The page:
In Re Tamburo, 82 F. Supp. 995 (D. Md. 1949)

U.S. District Court for the District of Maryland - 82 F. Supp. 995 (D. Md. 1949)
February 25, 1949

82 F. Supp. 995 (1949)

In re TAMBURO.

No. 10000.

United States District Court D. Maryland.

February 25, 1949.

*996 Emanuel Gorfine, of Baltimore, Md., for creditor.

Alfred F. Walker, of Baltimore, Md., for bankrupt.

WILLIAM C. COLEMAN, Chief Judge.

This matter is before the Court on petition of the Atlas Assurance Company, Ltd., a judgment creditor of the bankrupt, to review the action of the Referee in refusing, in his order discharging the bankrupt, affirmatively to exempt the judgment from the effect of the discharge, instead of leaving, as he did, the question of such exemption for future determination when the petitioning creditor seeks to enforce the judgment.

The material facts relative to this judgment are these: it was obtained in this Court in a suit brought by the Liggett & Myers Tobacco Company Inc. for the benefit of the Atlas Assurance Company, Ltd., against four individuals, one of whom is the bankrupt, based upon a claim for reimbursement of payment which the Atlas Company had made in accordance with a policy of insurance issued by it to the Tobacco Company for the loss of a shipment of cigarettes, the property of the Tobacco Company, while in transit from Richmond, Virginia, to consignees in Baltimore. In this civil suit it was proved to the satisfaction of a jury that the four individual defendants, knowing this shipment to have been stolen, and with intent to deprive the Tobacco Company of it, by conspiracy among themselves acquired and secreted this shipment and later disposed of it in such manner that the cigarettes were never recovered. Accordingly, a verdict was obtained against the defendants for $22,728.87, with interest, for which judgment was entered in favor of the Tobacco Company to the use of the Insurance Company. No appeal was taken from this judgment and it remains unpaid.

Thereafter, Joseph Tamburo filed a voluntary petition in bankruptcy, listing this judgment on his schedule of debts. The Atlas Assurance Company, Ltd. filed specifications in opposition to Tamburo's discharge, claiming that the judgment should not be included in any discharge granted the bankrupt, relying upon Section 17 of the Bankruptcy Act, 11 U.S.C.A. § 35, sub. a(2) which provides that "A discharge in bankruptcy shall release a bankrupt from all of his provable debts, whether allowable in full or in part, except such as * * * (2) are liabilities * * * for willful and malicious injuries to the person or property of another, * * *." It is not claimed by the Insurance Company that the circumstances giving rise to the bankrupt's liability to it as represented by the judgment *997 constitute grounds for denial of a discharge to the bankrupt under any one of the seven grounds set forth in Section 14, 11 U.S.C.A. § 32, the Insurance Company's position being, as above stated, that it is entitled to an affirmative declaration that its judgment is exempt from discharge instead of being required, when it seeks to realize on its judgment against the bankrupt, to again prove all the facts and circumstances which formed the basis of the judgment.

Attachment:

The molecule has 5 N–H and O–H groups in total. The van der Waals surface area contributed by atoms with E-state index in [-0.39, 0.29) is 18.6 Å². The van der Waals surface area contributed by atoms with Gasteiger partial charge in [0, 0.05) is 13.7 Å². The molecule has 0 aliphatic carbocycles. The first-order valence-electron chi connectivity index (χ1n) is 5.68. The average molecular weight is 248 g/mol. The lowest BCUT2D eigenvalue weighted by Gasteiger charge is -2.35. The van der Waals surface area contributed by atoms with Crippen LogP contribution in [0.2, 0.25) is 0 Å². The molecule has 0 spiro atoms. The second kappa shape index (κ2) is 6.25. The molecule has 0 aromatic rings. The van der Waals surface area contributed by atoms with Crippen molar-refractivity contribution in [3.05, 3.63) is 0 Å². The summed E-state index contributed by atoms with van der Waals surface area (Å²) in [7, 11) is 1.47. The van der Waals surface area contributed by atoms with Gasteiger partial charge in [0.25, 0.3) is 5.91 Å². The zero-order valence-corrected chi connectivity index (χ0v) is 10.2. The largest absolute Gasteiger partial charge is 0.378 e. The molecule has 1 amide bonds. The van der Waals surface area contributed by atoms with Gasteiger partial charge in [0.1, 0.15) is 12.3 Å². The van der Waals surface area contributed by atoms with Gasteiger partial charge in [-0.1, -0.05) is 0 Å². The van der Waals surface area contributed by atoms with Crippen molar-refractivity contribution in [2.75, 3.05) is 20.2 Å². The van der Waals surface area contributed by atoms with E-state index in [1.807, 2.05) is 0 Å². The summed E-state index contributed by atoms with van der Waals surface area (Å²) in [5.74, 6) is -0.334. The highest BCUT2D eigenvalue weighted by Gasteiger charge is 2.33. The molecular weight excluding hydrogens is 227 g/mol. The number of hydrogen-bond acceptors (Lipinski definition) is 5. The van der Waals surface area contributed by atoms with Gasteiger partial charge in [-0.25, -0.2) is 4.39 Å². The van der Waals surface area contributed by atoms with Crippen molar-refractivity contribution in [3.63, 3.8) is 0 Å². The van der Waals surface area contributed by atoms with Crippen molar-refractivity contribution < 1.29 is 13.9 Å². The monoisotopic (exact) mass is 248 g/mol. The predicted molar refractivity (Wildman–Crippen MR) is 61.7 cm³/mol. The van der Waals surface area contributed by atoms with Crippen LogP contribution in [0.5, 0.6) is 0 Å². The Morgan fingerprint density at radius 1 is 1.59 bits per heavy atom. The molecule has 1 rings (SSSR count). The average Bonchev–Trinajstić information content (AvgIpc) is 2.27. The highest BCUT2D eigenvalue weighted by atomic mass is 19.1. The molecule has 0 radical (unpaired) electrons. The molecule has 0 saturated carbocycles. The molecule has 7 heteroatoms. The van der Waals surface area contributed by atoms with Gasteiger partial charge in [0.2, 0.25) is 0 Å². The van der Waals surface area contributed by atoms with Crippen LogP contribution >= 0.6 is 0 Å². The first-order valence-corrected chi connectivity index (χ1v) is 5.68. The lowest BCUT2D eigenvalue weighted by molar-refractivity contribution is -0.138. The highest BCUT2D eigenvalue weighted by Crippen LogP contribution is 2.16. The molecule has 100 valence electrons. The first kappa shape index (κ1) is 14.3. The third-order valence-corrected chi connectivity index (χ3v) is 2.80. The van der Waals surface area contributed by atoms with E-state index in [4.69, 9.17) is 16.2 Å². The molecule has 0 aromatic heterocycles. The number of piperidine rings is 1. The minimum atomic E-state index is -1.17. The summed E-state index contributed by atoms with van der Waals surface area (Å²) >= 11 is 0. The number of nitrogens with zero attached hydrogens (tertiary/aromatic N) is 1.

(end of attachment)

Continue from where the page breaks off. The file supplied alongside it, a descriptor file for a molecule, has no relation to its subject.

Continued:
The Referee in Bankruptcy, however, rejected this contention of the Insurance Company and granted the bankrupt a discharge from all debts and claims made provable by the Bankruptcy Act against his estate, except such debts as are by the Act exempted from the operation of a discharge in bankruptcy, reciting in his order that the petition of the Insurance Company "is hereby dismissed without prejudice to the claim of said Liggett & Myers Tobacco Company, Inc. to its own use and to the use of Atlas Assurance Company, Ltd. that their debt is not discharged hereby, on which point no adjudication or decision of any kind has been made."

In his memorandum accompanying this order, the Referee recites four grounds for his refusal to grant the Insurance Company's petition, which are as follows: "1. All courts have throughout the history of Anglo-American jurisprudence been only too often criticized for their wrongfull extension of their jurisdiction. The federal court, whose powers are limited to those conferred by statute, should be particularly careful to keep itself free of the charge of extension of jurisdiction `by encroachment'; 2. No section of the Bankruptcy Act specifically confers upon the bankruptcy court the power it is here requested to exercise and there is no need of bankruptcy administration requiring it to assume the power; 3. The bankruptcy court would be bold and assertive to presume to act for a fear that when the question is raised in a court of appropriate jurisdiction on suit or execution by the creditors, that court would not decide the action according to the applicable law and facts; and 4. In most instances (and for the innovation proposed by the creditors to be approved its operation in the average case is the test to apply) the creditor holding a debt claimed to be exempted from the discharge will not have obtained judgment prior to the bankruptcy and the erstwhile bankrupt, when sued on a money claim, has the constitutional right by both the federal and state constitutions to a jury trial, which right would be usurped and mostly eliminated did the bankruptcy court undertake to decide which debts are discharged and which are not."